Tom Miles of Reuters calls our attention to the announcement of World Meteorological Organization, WMO, that Northern hemisphere hits carbon dioxide milestone in April. The WMO said levels of CO2 hit 400 ppm for the first time in human history.
The 400 ppm level in the atmosphere, up 40 percent since wide use of fossil fuels began with the Industrial Revolution, is rapidly spreading southwards. First recorded in 2012 in the Arctic, it has since become the norm for the Arctic spring.
The WMO expects the global annual average carbon dioxide concentration to be above 400 ppm in 2015 or 2016. Rising concentrations of the heat-trapping gas raise risks of more heatwaves, droughts and rising sea levels.
"Time is running out," WMO Secretary-General Michel Jarraud said in a statement.
"This should serve as yet another wake-up call about the constantly rising levels of greenhouse gases which are driving climate change. If we are to preserve our planet for future generations, we need urgent action to curb new emissions of these heat-trapping gases."
This report asserts temperature have risen 0.8C (1.4F) but does not say over what duration, I will track this down, and amend this incomplete statement.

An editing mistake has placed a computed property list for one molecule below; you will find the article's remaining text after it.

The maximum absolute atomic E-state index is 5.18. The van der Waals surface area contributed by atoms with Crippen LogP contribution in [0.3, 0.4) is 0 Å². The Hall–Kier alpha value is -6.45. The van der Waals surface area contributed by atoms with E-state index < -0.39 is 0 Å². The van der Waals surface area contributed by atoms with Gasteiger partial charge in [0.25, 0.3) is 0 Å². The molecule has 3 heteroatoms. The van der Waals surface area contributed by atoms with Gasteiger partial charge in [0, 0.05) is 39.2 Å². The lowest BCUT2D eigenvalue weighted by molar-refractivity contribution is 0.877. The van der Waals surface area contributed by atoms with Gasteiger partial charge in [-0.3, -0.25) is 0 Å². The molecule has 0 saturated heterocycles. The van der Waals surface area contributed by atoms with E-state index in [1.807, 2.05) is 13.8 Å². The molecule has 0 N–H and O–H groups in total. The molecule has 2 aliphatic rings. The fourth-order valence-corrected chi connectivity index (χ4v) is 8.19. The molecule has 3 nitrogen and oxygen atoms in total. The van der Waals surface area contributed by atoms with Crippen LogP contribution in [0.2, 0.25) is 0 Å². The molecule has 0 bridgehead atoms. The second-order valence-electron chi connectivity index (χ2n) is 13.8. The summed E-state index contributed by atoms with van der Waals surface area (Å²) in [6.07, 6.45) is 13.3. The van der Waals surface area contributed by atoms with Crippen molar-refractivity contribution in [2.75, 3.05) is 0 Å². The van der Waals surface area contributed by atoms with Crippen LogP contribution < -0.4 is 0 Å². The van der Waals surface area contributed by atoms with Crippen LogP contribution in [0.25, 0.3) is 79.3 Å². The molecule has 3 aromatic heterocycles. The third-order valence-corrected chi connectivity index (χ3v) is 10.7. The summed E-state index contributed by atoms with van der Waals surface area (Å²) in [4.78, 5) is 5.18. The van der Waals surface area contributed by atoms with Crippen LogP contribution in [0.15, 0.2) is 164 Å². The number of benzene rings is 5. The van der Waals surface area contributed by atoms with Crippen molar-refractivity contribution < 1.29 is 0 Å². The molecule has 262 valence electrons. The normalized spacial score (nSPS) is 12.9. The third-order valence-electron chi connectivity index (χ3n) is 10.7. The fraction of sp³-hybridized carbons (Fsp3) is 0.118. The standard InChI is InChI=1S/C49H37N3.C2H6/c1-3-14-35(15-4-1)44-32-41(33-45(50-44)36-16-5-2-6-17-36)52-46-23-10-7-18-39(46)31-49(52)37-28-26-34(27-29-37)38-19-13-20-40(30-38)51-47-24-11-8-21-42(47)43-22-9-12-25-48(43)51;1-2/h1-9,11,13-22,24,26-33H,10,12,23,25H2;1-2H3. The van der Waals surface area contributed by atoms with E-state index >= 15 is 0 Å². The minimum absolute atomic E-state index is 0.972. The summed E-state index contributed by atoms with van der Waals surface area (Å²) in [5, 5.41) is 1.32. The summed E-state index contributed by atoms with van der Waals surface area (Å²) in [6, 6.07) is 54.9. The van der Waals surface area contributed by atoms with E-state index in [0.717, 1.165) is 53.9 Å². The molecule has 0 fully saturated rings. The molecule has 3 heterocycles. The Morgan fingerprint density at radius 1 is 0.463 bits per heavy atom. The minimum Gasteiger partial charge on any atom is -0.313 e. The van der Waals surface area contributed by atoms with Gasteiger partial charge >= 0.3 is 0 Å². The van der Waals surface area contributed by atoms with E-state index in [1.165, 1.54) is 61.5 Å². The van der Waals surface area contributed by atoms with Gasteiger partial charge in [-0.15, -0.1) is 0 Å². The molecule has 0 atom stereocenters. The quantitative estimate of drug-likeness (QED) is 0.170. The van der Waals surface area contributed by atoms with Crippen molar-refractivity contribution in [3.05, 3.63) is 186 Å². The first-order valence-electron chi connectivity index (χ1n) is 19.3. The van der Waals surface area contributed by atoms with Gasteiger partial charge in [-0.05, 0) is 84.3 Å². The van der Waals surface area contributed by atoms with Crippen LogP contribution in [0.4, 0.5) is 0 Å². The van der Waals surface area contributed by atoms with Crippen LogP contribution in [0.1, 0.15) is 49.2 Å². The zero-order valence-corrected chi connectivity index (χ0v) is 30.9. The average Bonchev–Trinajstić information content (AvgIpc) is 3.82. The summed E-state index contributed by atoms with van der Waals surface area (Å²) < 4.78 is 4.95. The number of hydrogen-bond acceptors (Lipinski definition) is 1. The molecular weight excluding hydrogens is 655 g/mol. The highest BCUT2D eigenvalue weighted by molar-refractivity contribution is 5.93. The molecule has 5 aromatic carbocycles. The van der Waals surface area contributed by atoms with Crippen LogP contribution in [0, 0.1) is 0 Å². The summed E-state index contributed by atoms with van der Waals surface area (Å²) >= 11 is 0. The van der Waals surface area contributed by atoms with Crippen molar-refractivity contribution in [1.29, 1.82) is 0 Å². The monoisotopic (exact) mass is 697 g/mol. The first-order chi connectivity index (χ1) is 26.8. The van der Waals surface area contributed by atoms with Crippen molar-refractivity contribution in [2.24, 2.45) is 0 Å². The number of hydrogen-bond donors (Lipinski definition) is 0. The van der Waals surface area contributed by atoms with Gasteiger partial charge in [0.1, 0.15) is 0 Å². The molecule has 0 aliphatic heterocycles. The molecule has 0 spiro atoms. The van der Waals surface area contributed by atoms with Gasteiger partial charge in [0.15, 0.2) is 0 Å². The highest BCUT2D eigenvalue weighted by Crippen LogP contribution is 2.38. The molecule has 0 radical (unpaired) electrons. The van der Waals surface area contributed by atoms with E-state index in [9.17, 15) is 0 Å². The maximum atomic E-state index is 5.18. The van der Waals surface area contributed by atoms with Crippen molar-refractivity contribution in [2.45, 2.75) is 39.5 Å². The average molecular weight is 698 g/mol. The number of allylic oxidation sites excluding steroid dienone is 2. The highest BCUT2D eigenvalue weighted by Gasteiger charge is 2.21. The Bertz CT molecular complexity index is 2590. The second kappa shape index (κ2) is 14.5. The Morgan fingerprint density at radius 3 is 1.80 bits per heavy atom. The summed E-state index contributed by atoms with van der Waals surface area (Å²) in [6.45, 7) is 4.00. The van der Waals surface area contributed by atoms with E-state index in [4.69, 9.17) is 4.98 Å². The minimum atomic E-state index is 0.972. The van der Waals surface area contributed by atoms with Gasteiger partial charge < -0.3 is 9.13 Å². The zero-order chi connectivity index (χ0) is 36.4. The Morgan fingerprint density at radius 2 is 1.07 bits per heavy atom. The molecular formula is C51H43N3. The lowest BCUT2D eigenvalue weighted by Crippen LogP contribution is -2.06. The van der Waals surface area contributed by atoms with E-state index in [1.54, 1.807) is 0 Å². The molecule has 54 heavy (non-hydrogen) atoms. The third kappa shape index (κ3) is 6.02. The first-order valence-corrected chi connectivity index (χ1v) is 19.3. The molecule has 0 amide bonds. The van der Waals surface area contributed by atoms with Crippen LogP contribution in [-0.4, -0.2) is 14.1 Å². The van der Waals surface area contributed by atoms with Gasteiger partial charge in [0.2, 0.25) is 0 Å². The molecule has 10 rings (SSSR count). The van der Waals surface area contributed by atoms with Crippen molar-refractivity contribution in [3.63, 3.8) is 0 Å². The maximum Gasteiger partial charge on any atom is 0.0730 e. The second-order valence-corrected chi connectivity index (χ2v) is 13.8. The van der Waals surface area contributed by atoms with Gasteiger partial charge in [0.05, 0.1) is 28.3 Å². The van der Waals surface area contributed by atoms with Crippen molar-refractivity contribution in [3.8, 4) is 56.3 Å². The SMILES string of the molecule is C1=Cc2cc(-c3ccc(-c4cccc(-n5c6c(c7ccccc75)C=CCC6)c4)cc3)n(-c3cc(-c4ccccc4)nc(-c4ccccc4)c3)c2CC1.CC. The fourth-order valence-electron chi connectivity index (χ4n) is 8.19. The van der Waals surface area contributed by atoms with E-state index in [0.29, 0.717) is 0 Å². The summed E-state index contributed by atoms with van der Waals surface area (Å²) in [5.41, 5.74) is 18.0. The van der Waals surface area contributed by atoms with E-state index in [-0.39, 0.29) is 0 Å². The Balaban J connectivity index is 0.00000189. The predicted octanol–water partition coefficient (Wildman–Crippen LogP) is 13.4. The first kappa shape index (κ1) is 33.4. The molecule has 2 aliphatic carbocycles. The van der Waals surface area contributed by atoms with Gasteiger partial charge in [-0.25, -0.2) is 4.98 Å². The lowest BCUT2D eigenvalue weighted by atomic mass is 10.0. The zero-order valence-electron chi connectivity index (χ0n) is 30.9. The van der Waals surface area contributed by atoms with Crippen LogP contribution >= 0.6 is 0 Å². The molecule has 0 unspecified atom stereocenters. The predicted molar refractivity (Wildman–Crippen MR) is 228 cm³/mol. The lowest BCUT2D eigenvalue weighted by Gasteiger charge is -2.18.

Almost 200 governments have agreed to work out a deal by the end of 2015 to slow climate change as part of efforts to limit the average temperature increase to two degrees Celsius (3.6 degrees Fahrenheit) above pre-industrial times.
Last month the U.N. Intergovernmental Panel on Climate Change warned that greenhouse gas concentrations, would have to be kept below a level corresponding to 450 ppm for CO2, to give us as fair chance of keeping average planetary temperature from rising more than 2C, an amount that will still have adverse impacts.
Once reaons carbon dioxide levels are such as concern is that it remains in the atmosphere for hundreds of years, so even if we were to completely ramp down emissions of new pollutants we will be stuck at those atmospheric levels for a long time. So we don't have our usual human option up waiting until we bump up against catastrophe before taking remedial action.
Tim Miles tells us that over the last 800,000 years, CO2 levels have varied between 180 ppm and 280 ppm.